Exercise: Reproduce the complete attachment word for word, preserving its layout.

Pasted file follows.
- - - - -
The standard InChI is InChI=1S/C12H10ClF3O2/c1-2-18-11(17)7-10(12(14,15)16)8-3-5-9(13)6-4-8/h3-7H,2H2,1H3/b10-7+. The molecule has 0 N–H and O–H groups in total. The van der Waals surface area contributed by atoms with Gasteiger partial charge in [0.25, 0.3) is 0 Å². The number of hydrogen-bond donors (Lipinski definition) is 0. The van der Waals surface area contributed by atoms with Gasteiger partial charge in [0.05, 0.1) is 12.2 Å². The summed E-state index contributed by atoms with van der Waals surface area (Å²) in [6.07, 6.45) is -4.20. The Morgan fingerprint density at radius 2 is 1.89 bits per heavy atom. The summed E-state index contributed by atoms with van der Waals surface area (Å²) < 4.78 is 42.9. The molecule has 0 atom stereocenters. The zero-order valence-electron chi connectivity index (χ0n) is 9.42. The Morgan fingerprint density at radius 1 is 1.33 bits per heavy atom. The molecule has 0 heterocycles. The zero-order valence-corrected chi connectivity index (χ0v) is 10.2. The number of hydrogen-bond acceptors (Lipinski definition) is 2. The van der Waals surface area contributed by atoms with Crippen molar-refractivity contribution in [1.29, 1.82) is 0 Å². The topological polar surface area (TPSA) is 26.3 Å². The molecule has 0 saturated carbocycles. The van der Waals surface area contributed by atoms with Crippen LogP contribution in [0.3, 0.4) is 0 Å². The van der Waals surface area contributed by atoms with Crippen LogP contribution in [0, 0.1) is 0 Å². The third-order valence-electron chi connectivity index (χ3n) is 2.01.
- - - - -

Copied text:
The standard InChI is InChI=1S/C12H10ClF3O2/c1-2-18-11(17)7-10(12(14,15)16)8-3-5-9(13)6-4-8/h3-7H,2H2,1H3/b10-7+. The molecule has 0 N–H and O–H groups in total. The van der Waals surface area contributed by atoms with Gasteiger partial charge in [0.25, 0.3) is 0 Å². The number of hydrogen-bond donors (Lipinski definition) is 0. The van der Waals surface area contributed by atoms with Gasteiger partial charge in [0.05, 0.1) is 12.2 Å². The summed E-state index contributed by atoms with van der Waals surface area (Å²) in [6.07, 6.45) is -4.20. The Morgan fingerprint density at radius 2 is 1.89 bits per heavy atom. The summed E-state index contributed by atoms with van der Waals surface area (Å²) < 4.78 is 42.9. The molecule has 0 atom stereocenters. The zero-order valence-electron chi connectivity index (χ0n) is 9.42. The Morgan fingerprint density at radius 1 is 1.33 bits per heavy atom. The molecule has 0 heterocycles. The zero-order valence-corrected chi connectivity index (χ0v) is 10.2. The number of hydrogen-bond acceptors (Lipinski definition) is 2. The van der Waals surface area contributed by atoms with Crippen molar-refractivity contribution in [1.29, 1.82) is 0 Å². The topological polar surface area (TPSA) is 26.3 Å². The molecule has 0 saturated carbocycles. The van der Waals surface area contributed by atoms with Crippen LogP contribution in [0.3, 0.4) is 0 Å². The van der Waals surface area contributed by atoms with Crippen LogP contribution in [0, 0.1) is 0 Å². The third-order valence-electron chi connectivity index (χ3n) is 2.01.